Safety is the most important thing we do at BNSF. And as we move toward our safety vision of a workplace free of accidents or injuries, we celebrate our successes, both of teams and individuals.
One of our highest honors is Safety Employees of the Year. For 2021, we recognized four employees, outstanding leaders who are modeling the way in safety across our major Operations teams, including Engineering, Mechanical and Transportation.
These four joined other employees from across our system as they came together in Fort Worth, Tex., on April 25, 2022, to be honored for their outstanding contributions to the company’s success in 2021. Our annual Employees of the Year program is designed to recognize employees who demonstrate BNSF’s Vision and Values through their commitment, leadership and focus on working safely and efficiently to meet customer expectations.
Each of our Safety Employees of the Year is talking the talk, walking the walk and, most important, leading and inspiring others. Here are their stories. (click on their names to access YouTube videos.)
Jason Cox is part of our Northwest Division, where he and his team are a mobile construction crew, like first responders for track and structure repairs. In 2021, they were called to assist following snowstorms, floods and fires that wiped out stretches of track, including bridges and a tunnel. That’s when Cox’s leadership really mattered. Because he has his crew’s respect, they listen and talk about how they’re going to get the job done and do it safely. When not responding to natural disasters, the crew can travel 500 miles a day to assist on infrastructure projects, working side by side with other groups on the division. That means planning ahead and implementing additional safe work practices, together.
For 41 years, Darrell Lippe, based out of Temple, Tex., has been quietly and methodically doing an important job, one that has a lot of responsibilities and challenges. When inspecting and repairing signals, there is no room for a mistake. The lives of our train crews and the public depend on the signal technologies—and the people maintaining them. But Lippe does the work with a positive attitude and, most importantly, safely. During his career, Lippe has been a mentor to many and is the first person they call with questions or advice. Giving his 100% is probably best underscored by Lippe’s safety record: over four decades with the railroad without an injury.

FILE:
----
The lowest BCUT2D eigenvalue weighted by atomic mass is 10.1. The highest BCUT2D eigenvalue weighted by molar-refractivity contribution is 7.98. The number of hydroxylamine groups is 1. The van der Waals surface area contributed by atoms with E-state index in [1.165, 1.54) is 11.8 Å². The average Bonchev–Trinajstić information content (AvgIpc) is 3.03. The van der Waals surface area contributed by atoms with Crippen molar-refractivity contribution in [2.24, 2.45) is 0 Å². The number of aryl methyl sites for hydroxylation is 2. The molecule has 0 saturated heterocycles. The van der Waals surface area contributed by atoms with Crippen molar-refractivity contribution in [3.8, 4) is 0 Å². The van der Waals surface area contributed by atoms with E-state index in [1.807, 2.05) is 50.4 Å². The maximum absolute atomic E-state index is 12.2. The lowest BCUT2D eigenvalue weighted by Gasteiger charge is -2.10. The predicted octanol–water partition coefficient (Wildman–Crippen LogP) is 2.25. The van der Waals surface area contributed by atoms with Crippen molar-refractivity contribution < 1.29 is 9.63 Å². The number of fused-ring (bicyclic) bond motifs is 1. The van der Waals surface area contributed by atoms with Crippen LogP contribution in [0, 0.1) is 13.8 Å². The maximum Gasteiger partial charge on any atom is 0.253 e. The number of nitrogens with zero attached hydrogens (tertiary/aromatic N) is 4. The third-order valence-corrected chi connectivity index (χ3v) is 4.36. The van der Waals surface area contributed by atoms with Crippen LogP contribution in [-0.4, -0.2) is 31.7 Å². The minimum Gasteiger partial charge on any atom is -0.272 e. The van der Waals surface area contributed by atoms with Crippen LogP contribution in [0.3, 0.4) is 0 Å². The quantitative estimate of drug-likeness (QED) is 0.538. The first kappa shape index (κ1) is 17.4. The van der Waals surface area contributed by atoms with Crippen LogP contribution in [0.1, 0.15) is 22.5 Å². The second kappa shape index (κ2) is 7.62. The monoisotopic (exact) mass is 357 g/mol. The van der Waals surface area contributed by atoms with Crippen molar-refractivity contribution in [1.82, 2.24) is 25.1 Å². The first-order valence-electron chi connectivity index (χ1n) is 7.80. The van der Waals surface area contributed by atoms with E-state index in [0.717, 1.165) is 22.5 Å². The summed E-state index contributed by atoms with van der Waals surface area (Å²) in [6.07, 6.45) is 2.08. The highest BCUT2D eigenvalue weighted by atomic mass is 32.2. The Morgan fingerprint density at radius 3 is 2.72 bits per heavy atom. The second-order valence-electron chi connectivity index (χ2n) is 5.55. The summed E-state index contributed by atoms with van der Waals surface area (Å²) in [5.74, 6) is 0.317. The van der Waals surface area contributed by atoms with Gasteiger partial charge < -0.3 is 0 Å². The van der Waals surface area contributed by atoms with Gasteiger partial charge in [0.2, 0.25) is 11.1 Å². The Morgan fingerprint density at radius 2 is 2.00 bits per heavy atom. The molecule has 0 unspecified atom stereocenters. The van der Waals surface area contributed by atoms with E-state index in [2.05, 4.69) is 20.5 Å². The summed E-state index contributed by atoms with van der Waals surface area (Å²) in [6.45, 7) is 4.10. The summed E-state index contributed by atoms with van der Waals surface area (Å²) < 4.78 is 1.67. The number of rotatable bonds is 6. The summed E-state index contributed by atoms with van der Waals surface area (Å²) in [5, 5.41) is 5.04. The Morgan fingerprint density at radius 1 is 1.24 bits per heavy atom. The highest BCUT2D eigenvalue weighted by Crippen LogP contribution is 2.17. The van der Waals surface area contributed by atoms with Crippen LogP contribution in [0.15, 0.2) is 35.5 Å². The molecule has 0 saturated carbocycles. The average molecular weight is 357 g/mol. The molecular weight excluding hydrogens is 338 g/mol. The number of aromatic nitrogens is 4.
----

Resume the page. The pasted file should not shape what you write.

Chris Caven is a machinist at our locomotive shop in Havre, Mont.a, where in 2021 he was made the shop’s machinists trainer. As a trainer, he’s responsible for helping to develop safer processes and tools, and then educating others on how to implement them. Designing and then manufacturing a new tool can take months, if not years. Caven navigates what’s required to get the tool made, often working with the manufacturer to create a new standard. Then he makes sure employees at Havre are trained to use the new tool or implement the new process. He also makes sure our other Mechanical shops have access to the same new tools and processes, ensuring they are equally safe.
Kansas City, Kan., Locomotive Engineer Adam Florine’s safety journey is very personal. When he was 8, his father perished in a train collision. Despite his loss, Florine always wanted to be a railroader, first as a conductor, then engineer on our Chicago Division. He was elected safety coordinator for the division, and collaborated with safety teams to deliver presentations, conduct audits and build relationships—what he considers foundational to safety. He spent countless hours teaching train crews how to upload, navigate and troubleshoot resources on their iPads. When COVID paused in-person training, he used QR codes on posters for employees to access information. The results of his efforts: In 2021, the division’s reportable injuries dropped 35% overall and 42% among our Transportation teams.